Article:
New goal for Davenport on 99 not out

Phil Shaw meets the one-cap wonder who, at 36, is now player-coach at the League's latest recruits, Macclesfield, where he has a score to settle
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Peter Davenport belongs to a generation of strikers which tends not to indulge in elaborately choreographed goal celebrations. Yet if Macclesfield Town's newly appointed player-coach scores against Torquay United on Saturday, he may be tempted to raise an imaginary cricket bat.

Finding the net on Macclesfield's Football League debut would not only be satisfying in itself. It would also bring up a century of League goals that the former England player did not expect to complete.

Four years have elapsed since Davenport advanced to 98 with Sunderland; a further 28 months since a single took him on to 99 during a loan stint with Stockport. Even Geoffrey Boycott never edged towards three figures so cautiously.

"It's been as if the captain declared the innings with me on 99 not out," Davenport chuckled. "When I got that last goal there was a lot of publicity about my being on the brink of a hundred. Stockport had three games left and Dave Jones [the manager, now with Southampton] told me: `Don't worry, you'll get your chance to do it'. He never played me again."

Macclesfield's promotion from the Vauxhall Conference has given Davenport more than an opportunity to reach a personal milestone. The purist style of Sammy McIlroy's side has restored his appetite for the fray. He sounds 36 going on 18, his enthusiasm as great as at any time since his heyday with Nottingham Forest and Manchester United.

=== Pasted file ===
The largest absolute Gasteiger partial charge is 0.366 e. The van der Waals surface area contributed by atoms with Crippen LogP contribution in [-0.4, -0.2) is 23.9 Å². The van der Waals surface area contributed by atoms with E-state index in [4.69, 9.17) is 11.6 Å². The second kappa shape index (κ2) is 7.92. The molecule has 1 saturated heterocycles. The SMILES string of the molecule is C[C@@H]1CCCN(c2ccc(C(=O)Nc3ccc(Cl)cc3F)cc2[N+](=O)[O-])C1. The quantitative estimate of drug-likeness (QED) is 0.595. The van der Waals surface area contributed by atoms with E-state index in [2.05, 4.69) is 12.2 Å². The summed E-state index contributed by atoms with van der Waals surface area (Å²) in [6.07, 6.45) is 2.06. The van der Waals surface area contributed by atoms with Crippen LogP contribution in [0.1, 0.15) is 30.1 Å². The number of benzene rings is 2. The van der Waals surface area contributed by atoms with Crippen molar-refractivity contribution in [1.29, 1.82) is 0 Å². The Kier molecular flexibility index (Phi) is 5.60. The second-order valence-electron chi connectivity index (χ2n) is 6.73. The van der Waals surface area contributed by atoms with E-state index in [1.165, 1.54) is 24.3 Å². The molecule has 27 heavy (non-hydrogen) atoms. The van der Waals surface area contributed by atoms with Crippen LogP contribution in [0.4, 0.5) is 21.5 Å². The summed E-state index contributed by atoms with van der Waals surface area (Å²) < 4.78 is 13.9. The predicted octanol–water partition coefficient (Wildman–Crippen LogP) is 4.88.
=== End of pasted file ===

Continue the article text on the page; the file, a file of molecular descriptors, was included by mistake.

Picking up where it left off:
Davenport's promise was immense. Blessed with deft control and a talent for turning defenders - as viewers of Match of the Eighties saw last week - he was initially rated on a par with Gary Lineker. And when Mark Hughes left Old Trafford for Barcelona, he was the replacement.

He was still with Forest when Bobby Robson picked him for the squad to play the Republic of Ireland at Wembley in 1985. "It was two days after my birthday," Davenport recalled. "Not long after I got on as substitute, Mick McCarthy tried to clear the ball and it broke to me in the inside- right channel.

"I squared it for Lineker to chip it over Packie Bonner. That was his first goal for England. The rest is history. Go on Gary, make yourself a million while I just go and play for Airdrie and Southport!"

While the tone is self-mocking rather than self-pitying, misfortune would play a part in Davenport's status as a one-cap wonder. A week later a hamstring injury forced him out of the impending World Cup qualifier in Romania. He never did wear the pin-striped summer tour suit for which the FA had him measured.

Fate seemed to have switched sides when, the following year, Ron Atkinson paid pounds 575,000 to take him to United, where McIlroy had been among his adolescent heroes. Within six months, however, Alex Ferguson took over and re-signed Hughes.